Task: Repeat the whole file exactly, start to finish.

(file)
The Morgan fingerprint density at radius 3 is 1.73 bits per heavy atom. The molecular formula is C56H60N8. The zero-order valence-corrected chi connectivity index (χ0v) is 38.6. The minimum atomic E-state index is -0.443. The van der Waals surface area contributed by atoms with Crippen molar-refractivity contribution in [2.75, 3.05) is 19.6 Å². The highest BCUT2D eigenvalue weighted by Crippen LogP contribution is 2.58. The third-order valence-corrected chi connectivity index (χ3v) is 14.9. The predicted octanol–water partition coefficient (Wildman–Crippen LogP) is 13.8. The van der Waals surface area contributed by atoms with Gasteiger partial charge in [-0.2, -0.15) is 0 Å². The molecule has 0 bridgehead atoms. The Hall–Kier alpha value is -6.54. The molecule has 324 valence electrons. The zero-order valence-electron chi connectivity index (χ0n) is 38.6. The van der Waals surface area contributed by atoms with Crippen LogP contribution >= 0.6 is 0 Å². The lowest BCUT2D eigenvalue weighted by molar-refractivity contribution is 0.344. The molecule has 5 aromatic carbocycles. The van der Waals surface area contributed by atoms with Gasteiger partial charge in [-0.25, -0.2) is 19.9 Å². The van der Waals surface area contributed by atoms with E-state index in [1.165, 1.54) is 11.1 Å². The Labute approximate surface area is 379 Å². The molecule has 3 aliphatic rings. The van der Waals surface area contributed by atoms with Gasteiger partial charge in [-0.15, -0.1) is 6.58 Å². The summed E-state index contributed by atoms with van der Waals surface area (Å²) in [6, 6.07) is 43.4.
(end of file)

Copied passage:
The Morgan fingerprint density at radius 3 is 1.73 bits per heavy atom. The molecular formula is C56H60N8. The zero-order valence-corrected chi connectivity index (χ0v) is 38.6. The minimum atomic E-state index is -0.443. The van der Waals surface area contributed by atoms with Crippen molar-refractivity contribution in [2.75, 3.05) is 19.6 Å². The highest BCUT2D eigenvalue weighted by Crippen LogP contribution is 2.58. The third-order valence-corrected chi connectivity index (χ3v) is 14.9. The predicted octanol–water partition coefficient (Wildman–Crippen LogP) is 13.8. The van der Waals surface area contributed by atoms with Gasteiger partial charge in [-0.2, -0.15) is 0 Å². The molecule has 0 bridgehead atoms. The Hall–Kier alpha value is -6.54. The molecule has 324 valence electrons. The zero-order valence-electron chi connectivity index (χ0n) is 38.6. The van der Waals surface area contributed by atoms with Crippen LogP contribution >= 0.6 is 0 Å². The lowest BCUT2D eigenvalue weighted by molar-refractivity contribution is 0.344. The molecule has 5 aromatic carbocycles. The van der Waals surface area contributed by atoms with Gasteiger partial charge in [-0.25, -0.2) is 19.9 Å². The van der Waals surface area contributed by atoms with E-state index in [1.165, 1.54) is 11.1 Å². The Labute approximate surface area is 379 Å². The molecule has 3 aliphatic rings. The van der Waals surface area contributed by atoms with Gasteiger partial charge in [-0.15, -0.1) is 6.58 Å². The summed E-state index contributed by atoms with van der Waals surface area (Å²) in [6, 6.07) is 43.4.